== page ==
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United Future: making MMP work

United Future: making MMP work

On the eve of Parliament resuming for the 2003 session, United Future New Zealand leader, Peter Dunne, today drew attention to the very positive effect the party was having on stable government in New Zealand and the gains the party was achieving for the people of New Zealand.

"It's a mere seven months since United Future and the Labour-Progressive coalition Government signed the confidence and supply agreement," he said. "Already the major terms of that agreement have been achieved or well-advanced.

"We have new transport legislation that will allow alternative funding methods for new roading infrastructure. The Families Commission has been agreed upon and is in the Budget funding round for this year. Stronger crime victims' rights legislation has been passed. The Government has not moved to change the legal status of cannabis.

"These are all solid policy gains for United Future and New Zealand," said Mr Dunne.

Other policy gains claimed by United Future are

* Tidying up the clumsy and expensive board structure originally proposed for Television New Zealand and its subsidiary companies

* Initiating a select committee inquiry in the implementation of the NCEA examinations system

* Speaking out clearly and knowledgably over the leaky homes affair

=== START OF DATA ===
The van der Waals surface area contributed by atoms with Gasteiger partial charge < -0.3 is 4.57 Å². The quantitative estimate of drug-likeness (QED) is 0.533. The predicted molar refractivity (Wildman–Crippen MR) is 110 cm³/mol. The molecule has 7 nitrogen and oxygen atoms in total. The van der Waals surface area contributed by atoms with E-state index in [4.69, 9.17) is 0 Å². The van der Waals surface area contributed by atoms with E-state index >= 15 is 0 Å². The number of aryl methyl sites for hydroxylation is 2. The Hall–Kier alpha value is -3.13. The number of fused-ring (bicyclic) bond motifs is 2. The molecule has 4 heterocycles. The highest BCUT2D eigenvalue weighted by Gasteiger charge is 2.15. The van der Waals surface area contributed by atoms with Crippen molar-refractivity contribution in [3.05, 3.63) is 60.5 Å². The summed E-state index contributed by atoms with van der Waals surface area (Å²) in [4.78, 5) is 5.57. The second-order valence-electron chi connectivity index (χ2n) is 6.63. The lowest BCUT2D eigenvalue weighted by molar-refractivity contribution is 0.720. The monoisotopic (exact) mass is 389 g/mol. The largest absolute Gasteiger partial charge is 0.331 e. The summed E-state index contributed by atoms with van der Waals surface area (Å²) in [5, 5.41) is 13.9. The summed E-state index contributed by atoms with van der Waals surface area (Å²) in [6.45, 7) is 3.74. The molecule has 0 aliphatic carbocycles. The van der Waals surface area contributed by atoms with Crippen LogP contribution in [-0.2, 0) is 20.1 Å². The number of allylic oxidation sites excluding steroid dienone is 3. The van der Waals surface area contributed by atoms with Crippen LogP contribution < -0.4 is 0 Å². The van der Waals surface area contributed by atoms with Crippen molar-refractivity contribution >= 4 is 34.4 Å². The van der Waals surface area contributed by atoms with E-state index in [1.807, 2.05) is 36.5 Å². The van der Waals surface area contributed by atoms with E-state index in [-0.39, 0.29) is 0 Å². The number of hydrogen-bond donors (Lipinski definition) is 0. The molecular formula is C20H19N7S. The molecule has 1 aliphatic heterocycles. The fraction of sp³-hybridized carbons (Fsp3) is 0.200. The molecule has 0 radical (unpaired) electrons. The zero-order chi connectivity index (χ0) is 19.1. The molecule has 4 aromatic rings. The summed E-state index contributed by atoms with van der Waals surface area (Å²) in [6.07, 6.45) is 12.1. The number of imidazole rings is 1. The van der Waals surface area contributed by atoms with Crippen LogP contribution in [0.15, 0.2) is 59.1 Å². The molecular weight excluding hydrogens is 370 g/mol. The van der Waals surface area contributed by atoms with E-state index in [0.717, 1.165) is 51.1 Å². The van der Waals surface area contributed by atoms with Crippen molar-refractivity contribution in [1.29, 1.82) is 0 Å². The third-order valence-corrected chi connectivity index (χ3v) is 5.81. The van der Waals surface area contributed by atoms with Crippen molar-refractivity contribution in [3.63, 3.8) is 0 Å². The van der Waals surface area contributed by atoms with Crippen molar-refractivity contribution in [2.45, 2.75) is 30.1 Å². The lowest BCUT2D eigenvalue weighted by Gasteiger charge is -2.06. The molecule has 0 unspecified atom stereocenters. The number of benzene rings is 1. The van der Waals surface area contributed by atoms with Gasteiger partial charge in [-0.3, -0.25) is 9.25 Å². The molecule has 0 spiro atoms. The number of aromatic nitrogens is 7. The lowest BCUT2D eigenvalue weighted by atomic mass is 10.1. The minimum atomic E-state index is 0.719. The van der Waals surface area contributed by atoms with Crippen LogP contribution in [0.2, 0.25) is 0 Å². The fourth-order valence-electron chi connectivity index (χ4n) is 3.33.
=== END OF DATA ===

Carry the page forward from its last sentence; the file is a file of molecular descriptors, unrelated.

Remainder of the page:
* Bringing corporate expertise to the Securities Amendment Bill to clarify the disclosure regime on the New Zealand Stock Exchange

* Pressing for major changes to the tax system in order to help small business and their families.

"These are no small achievements for a party most of whose MP's were only elected last July," said Mr Dunne, "and we are determined to keep up the pace over the next two years.

"I am particularly pleased the United Future has shown it is perfectly possible for MMP to work. Labour still leads the Government - which is what the voters wanted - and United Future has been able to influence and moderate the Government's more radical proposals through hard work, relationship-building and commonsense.

"Where other parties are focussed on whether or not to expel caucus members or who should be the leader, United Future is busy doing the job it was elected for - bring sensible stable government to New Zealand," concluded Mr Dunne.

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